New York Magazine (Vulture)'s Scores

For 1,853 reviews, this publication has graded:
  • 45% higher than the average critic
  • 2% same as the average critic
  • 53% lower than the average critic
On average, this publication grades 0.9 points higher than other critics. (0-100 point scale)
Average Movie review score: 63
Highest review score: 100 War of the Worlds
Lowest review score: 0 The Human Centipede (First Sequence)
Score distribution:
1,853 movie reviews
  1. Birdman is the very definition of a tour de force, and Iñárritu’s overheated technique meshes perfectly with the (enjoyable) overacting—the performers know this is a theatrical exercise and obviously relish the chance to Do It Big. But what comes out of the characters’ mouths is not so fresh.
  2. Watching Ali and Cole (and, of course, Stewart and Maadi), we find ourselves wishing that they would genuinely get the chance to better understand each other. Do they, by the end? We’re not sure. On that score, Camp X-Ray remains admirably open-ended.
  3. Evocative, gorgeous, occasionally maddening film.
  4. There aren’t too many ingenious new concepts in today’s horror and fantasy films, but I’ll be damned if Horns doesn’t come close, at least at first.
  5. If The Theory of Everything cut as deeply as Redmayne's performance, it might be on the level of "My Left Foot." But there are so damn many problems, easy to ignore at first in the elation of watching Redmayne and the gossamer Felicity Jones as his future wife, Jane, but impossible to shake off in the last third.
  6. It’s a cracker­jack piece of filmmaking, a declaration that he’s (Eastwood) not yet ready to be classified as an Old Master, that he can out-Bigelow Kathryn Bigelow. Morally, though, he has regressed from the heights of Letters From Iwo Jima (2006). In more ways than one, the Iraq occupation is seen through the sight of a high-powered rifle. The movie is scandalously blinkered.
  7. Jolie gets the dirty/ennobling job done. If the narrative is finally unsatisfying, it’s because the last vital chapter — the way in which Zamperini was able to have a life after years of unspeakable cruelty and the dashing of his Olympic hopes — is signaled in a couple of title cards before the closing credits. Unbroken proves that Zamperini could take it and make it — but make what of it?
  8. I like — as always — what Chandor attempts: not just to denounce capitalism but to explain in detail how people go wrong. But the overcomposed, sedate A Most Violent Year lacks the one thing it most needs: violence.
  9. As Li’l Quinquin seesaws between the horrific and the ridiculous, between the playful and profound, between control and chaos, we may find ourselves both frustrated and riveted. Something tells me Bruno Dumont wouldn’t want it any other way.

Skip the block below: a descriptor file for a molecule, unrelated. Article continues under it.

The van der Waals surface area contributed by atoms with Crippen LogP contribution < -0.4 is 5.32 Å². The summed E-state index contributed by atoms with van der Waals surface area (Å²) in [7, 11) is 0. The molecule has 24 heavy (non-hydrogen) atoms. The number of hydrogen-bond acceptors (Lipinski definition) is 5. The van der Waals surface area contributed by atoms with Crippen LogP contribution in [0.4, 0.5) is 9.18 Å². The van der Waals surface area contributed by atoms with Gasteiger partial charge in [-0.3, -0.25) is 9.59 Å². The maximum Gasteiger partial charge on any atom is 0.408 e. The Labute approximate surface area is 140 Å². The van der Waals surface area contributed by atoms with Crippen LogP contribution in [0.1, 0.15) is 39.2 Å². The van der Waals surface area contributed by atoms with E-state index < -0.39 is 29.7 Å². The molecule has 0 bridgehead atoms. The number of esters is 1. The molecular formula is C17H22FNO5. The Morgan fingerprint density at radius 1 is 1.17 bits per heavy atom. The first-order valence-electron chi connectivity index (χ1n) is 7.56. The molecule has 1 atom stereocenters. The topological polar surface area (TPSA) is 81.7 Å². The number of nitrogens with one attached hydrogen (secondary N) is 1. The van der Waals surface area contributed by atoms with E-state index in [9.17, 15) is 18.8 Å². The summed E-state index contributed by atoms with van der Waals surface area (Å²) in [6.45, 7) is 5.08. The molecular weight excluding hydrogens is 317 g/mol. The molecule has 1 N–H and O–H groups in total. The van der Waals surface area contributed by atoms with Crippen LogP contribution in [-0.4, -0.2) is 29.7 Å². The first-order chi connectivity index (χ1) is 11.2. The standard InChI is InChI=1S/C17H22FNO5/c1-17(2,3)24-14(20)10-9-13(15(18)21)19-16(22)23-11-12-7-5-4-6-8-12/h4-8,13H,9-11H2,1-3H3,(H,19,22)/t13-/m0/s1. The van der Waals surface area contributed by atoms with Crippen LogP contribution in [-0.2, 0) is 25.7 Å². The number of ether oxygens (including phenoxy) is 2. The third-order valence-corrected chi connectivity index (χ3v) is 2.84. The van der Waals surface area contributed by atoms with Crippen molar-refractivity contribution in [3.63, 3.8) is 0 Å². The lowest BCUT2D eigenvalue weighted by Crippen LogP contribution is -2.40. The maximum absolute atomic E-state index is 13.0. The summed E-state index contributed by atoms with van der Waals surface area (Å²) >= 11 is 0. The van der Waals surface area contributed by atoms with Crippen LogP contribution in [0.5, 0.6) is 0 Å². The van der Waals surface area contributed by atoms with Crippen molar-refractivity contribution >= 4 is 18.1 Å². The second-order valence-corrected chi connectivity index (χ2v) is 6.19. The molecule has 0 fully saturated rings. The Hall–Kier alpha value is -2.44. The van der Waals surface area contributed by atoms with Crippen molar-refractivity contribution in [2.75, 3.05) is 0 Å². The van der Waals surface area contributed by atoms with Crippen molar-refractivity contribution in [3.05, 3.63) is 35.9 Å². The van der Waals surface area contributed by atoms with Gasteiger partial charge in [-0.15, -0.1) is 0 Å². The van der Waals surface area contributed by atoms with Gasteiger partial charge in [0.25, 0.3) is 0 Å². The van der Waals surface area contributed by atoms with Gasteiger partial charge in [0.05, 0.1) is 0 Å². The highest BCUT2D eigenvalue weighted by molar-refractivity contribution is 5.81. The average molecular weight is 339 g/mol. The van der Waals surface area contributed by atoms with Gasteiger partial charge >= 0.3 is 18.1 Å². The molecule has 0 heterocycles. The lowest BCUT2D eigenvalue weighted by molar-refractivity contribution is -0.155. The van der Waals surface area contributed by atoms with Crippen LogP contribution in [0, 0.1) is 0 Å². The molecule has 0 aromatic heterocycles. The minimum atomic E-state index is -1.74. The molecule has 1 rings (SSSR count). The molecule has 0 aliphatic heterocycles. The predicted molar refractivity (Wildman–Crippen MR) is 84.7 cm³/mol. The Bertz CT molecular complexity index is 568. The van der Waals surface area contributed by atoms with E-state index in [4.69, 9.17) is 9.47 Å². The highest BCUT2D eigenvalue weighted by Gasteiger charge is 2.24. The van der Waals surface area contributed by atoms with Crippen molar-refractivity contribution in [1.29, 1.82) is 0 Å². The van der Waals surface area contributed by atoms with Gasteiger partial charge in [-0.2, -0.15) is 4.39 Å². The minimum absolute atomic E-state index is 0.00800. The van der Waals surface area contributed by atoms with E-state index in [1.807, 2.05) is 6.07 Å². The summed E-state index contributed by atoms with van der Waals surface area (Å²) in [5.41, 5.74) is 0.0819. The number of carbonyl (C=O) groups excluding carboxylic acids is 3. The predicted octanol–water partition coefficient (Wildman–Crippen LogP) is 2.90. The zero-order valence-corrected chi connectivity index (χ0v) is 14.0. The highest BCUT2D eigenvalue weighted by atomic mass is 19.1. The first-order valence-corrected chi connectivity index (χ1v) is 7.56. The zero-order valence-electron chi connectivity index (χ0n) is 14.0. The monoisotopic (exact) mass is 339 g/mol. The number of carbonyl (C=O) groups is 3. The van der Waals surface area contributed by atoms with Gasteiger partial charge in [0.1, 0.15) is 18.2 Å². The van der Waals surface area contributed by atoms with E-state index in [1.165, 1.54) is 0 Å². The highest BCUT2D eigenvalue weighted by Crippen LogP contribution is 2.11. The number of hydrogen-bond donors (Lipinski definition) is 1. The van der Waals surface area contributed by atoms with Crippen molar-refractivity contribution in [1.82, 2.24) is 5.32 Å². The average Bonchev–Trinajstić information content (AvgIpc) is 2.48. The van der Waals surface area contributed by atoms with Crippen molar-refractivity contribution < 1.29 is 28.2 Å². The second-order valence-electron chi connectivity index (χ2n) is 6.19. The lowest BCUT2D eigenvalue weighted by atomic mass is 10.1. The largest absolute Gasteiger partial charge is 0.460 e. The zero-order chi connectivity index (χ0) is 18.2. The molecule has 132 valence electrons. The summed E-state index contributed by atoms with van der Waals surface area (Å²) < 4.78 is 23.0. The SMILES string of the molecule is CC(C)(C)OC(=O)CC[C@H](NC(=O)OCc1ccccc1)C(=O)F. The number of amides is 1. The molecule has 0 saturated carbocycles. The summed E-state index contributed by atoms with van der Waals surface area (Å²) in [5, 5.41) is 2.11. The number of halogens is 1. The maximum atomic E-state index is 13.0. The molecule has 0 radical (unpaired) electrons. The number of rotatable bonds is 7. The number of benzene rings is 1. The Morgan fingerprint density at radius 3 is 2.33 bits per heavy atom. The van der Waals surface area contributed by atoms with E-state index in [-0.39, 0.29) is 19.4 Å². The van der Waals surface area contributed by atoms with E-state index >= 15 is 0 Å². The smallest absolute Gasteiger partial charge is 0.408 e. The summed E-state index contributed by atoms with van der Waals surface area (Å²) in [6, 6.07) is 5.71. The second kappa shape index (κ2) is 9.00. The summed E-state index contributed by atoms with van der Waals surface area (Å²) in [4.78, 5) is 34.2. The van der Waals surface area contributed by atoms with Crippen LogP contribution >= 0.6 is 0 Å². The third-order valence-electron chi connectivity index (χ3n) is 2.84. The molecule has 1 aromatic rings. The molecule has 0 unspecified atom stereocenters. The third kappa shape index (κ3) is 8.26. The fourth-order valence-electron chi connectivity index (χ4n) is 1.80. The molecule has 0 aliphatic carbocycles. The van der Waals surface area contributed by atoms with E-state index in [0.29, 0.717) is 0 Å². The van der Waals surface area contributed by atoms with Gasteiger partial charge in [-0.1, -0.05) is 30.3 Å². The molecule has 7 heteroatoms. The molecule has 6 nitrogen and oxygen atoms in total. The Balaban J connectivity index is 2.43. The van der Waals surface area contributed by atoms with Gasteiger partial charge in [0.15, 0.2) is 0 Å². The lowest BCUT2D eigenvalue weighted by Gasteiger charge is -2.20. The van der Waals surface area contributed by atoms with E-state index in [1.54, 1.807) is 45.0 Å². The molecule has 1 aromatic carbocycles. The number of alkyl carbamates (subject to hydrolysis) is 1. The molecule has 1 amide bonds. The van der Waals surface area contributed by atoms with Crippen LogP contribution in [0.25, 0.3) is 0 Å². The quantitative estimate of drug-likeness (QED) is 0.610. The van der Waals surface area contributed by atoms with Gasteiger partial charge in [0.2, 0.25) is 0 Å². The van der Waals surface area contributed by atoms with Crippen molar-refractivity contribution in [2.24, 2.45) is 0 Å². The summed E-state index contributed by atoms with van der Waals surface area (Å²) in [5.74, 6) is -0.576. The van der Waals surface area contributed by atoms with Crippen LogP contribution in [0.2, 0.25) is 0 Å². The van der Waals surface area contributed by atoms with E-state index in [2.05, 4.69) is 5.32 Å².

10. Ali
    Ultimately, Ali is a far more complex creature than this movie allows for.
  11. The filmmakers spend so much time milking gags they should have called it Bridget Jones's Dairy.
  12. It downplays the effects of George's drug trafficking, not so much on himself and his cronies as on the wrecked lives of the generation of customers we never get to see.
  13. In the Mood for Love has novelty value, I suppose, and plenty of pretty camera moves, but it's not really a movie you can warm to.
  14. It makes the same misstep that Allen's comedies often do: It assumes that the lives of these people are only about sex and love, and so that's all we ever see of them. This one-and-a-half-dimensionality wears thin.
  15. What we're getting in this movie isn't necessarily better; it's just more.
  16. A bit too awed by its depiction of the healing power of love. It's minor indeed compared with "In the Bedroom," which deals with a similar subject and doesn't back away from the rawness of grief.
  17. Divided We Fall is intended to be restorative, but its wish fulfillments, while charming, are also a bit too gaga for that.
  18. Some good gross-out inventiveness, but too heartfelt by half. Do we really need the Farrellys to champion inner beauty?
  19. Cage is the only reason to check out an otherwise mediocre movie.
  20. Some first-rate animation and some second-rate storytelling.
  21. It may be that Merchant Ivory need the armature of the past in order to create a sense of the present. Le Divorce is mustier than any of their movies set back in time.
  22. There’s a ravishing aliveness to the spacious imagery; at least the clichés have room to roam free.
  23. Thirteen doesn't really offer much more insight into exasperated mother-daughter relationships or twisted teens than, say, "Freaky Friday," which I much prefer. At least that film was funny and didn't try to fob itself off as a bulletin from the front lines.
  24. A wee Boy Scout would have done far better in the wilds. It’s tough to think "Waiting for Godot" when what you’re watching is closer to "Dumb & Dumber."
  25. Another charmless Hollywood thriller.
  26. In a movie with so much graphic suffering by innocent Africans, it’s a bit disconcerting that so much loving attention is paid to Bruce Willis’s anguished mug. There’s an uncomfortable Great White Father (and Mother) aspect to this movie.
    • 63 Metascore
    • 50 Critic Score
    Anthony Hopkins and Antonio Banderas work with professional skill in a ludicrous vehicle.
  27. It would take a filmmaker of truly astonishing versatility to harmonize all these disparate tones...But there are moments in Dreamcatcher when Kasdan gives you the giggles and the creeps at the same time, and that’s not easy to do.
  28. At its best, it's a lively on-the-road chronicle of how to put an act together from scratch.
  29. Too eager to please to be truly dislikable, and Roberts and Cusack have a fine rapport.

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